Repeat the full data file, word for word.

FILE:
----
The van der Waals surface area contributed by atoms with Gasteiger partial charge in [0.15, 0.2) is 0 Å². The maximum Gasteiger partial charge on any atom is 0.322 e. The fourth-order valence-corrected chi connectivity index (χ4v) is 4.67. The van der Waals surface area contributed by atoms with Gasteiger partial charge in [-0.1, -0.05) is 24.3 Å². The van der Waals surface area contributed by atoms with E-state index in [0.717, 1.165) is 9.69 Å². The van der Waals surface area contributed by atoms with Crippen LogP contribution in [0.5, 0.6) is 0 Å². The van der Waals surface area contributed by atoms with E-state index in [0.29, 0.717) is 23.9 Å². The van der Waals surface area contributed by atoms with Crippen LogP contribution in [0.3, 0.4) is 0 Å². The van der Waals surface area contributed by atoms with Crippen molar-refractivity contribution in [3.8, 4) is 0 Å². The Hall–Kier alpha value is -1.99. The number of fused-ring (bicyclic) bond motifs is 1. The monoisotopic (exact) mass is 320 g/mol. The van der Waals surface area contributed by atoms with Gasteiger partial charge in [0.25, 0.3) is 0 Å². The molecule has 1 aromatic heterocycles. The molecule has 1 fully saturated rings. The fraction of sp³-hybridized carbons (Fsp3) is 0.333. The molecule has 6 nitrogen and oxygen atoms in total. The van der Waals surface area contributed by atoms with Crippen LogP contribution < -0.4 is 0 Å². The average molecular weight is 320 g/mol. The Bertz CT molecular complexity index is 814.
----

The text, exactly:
The van der Waals surface area contributed by atoms with Gasteiger partial charge in [0.15, 0.2) is 0 Å². The maximum Gasteiger partial charge on any atom is 0.322 e. The fourth-order valence-corrected chi connectivity index (χ4v) is 4.67. The van der Waals surface area contributed by atoms with Gasteiger partial charge in [-0.1, -0.05) is 24.3 Å². The van der Waals surface area contributed by atoms with E-state index in [0.717, 1.165) is 9.69 Å². The van der Waals surface area contributed by atoms with Crippen LogP contribution in [0.5, 0.6) is 0 Å². The van der Waals surface area contributed by atoms with E-state index in [0.29, 0.717) is 23.9 Å². The van der Waals surface area contributed by atoms with Crippen LogP contribution in [0.3, 0.4) is 0 Å². The van der Waals surface area contributed by atoms with Crippen molar-refractivity contribution in [3.8, 4) is 0 Å². The Hall–Kier alpha value is -1.99. The number of fused-ring (bicyclic) bond motifs is 1. The monoisotopic (exact) mass is 320 g/mol. The van der Waals surface area contributed by atoms with Gasteiger partial charge in [0.25, 0.3) is 0 Å². The molecule has 1 aromatic heterocycles. The molecule has 1 fully saturated rings. The fraction of sp³-hybridized carbons (Fsp3) is 0.333. The molecule has 6 nitrogen and oxygen atoms in total. The van der Waals surface area contributed by atoms with Crippen LogP contribution < -0.4 is 0 Å². The average molecular weight is 320 g/mol. The Bertz CT molecular complexity index is 814.